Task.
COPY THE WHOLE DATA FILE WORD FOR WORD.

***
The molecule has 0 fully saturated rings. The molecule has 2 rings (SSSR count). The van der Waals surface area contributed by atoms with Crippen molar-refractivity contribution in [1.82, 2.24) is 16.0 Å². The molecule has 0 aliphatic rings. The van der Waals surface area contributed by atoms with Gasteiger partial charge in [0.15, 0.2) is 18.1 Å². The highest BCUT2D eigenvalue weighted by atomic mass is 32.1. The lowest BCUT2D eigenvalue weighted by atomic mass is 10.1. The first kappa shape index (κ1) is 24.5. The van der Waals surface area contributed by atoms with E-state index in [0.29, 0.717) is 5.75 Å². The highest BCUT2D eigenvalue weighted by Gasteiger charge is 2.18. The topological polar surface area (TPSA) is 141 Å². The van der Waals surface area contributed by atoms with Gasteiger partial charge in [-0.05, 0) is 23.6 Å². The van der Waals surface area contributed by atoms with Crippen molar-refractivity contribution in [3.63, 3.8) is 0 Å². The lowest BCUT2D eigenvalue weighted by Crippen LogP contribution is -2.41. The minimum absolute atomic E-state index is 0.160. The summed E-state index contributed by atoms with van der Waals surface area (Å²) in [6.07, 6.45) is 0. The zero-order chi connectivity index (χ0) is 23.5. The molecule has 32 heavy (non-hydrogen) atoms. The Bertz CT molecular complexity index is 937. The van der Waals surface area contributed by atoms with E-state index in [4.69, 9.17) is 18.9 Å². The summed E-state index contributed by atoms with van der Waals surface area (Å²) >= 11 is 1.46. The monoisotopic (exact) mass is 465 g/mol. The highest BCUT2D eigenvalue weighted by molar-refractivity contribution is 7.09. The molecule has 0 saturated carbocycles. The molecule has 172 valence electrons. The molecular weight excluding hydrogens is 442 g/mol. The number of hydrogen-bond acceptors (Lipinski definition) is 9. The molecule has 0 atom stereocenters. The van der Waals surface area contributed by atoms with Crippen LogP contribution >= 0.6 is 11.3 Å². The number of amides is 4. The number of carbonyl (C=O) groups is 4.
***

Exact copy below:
The molecule has 0 fully saturated rings. The molecule has 2 rings (SSSR count). The van der Waals surface area contributed by atoms with Crippen molar-refractivity contribution in [1.82, 2.24) is 16.0 Å². The molecule has 0 aliphatic rings. The van der Waals surface area contributed by atoms with Gasteiger partial charge in [0.15, 0.2) is 18.1 Å². The highest BCUT2D eigenvalue weighted by atomic mass is 32.1. The lowest BCUT2D eigenvalue weighted by atomic mass is 10.1. The first kappa shape index (κ1) is 24.5. The van der Waals surface area contributed by atoms with E-state index in [0.29, 0.717) is 5.75 Å². The highest BCUT2D eigenvalue weighted by Gasteiger charge is 2.18. The topological polar surface area (TPSA) is 141 Å². The van der Waals surface area contributed by atoms with Gasteiger partial charge in [-0.05, 0) is 23.6 Å². The van der Waals surface area contributed by atoms with Crippen molar-refractivity contribution in [3.63, 3.8) is 0 Å². The lowest BCUT2D eigenvalue weighted by Crippen LogP contribution is -2.41. The minimum absolute atomic E-state index is 0.160. The summed E-state index contributed by atoms with van der Waals surface area (Å²) in [6.07, 6.45) is 0. The zero-order chi connectivity index (χ0) is 23.5. The molecule has 32 heavy (non-hydrogen) atoms. The Bertz CT molecular complexity index is 937. The van der Waals surface area contributed by atoms with E-state index in [4.69, 9.17) is 18.9 Å². The summed E-state index contributed by atoms with van der Waals surface area (Å²) >= 11 is 1.46. The monoisotopic (exact) mass is 465 g/mol. The highest BCUT2D eigenvalue weighted by molar-refractivity contribution is 7.09. The molecule has 0 saturated carbocycles. The molecule has 172 valence electrons. The molecular weight excluding hydrogens is 442 g/mol. The number of hydrogen-bond acceptors (Lipinski definition) is 9. The molecule has 0 atom stereocenters. The van der Waals surface area contributed by atoms with Crippen LogP contribution >= 0.6 is 11.3 Å². The number of amides is 4. The number of carbonyl (C=O) groups is 4.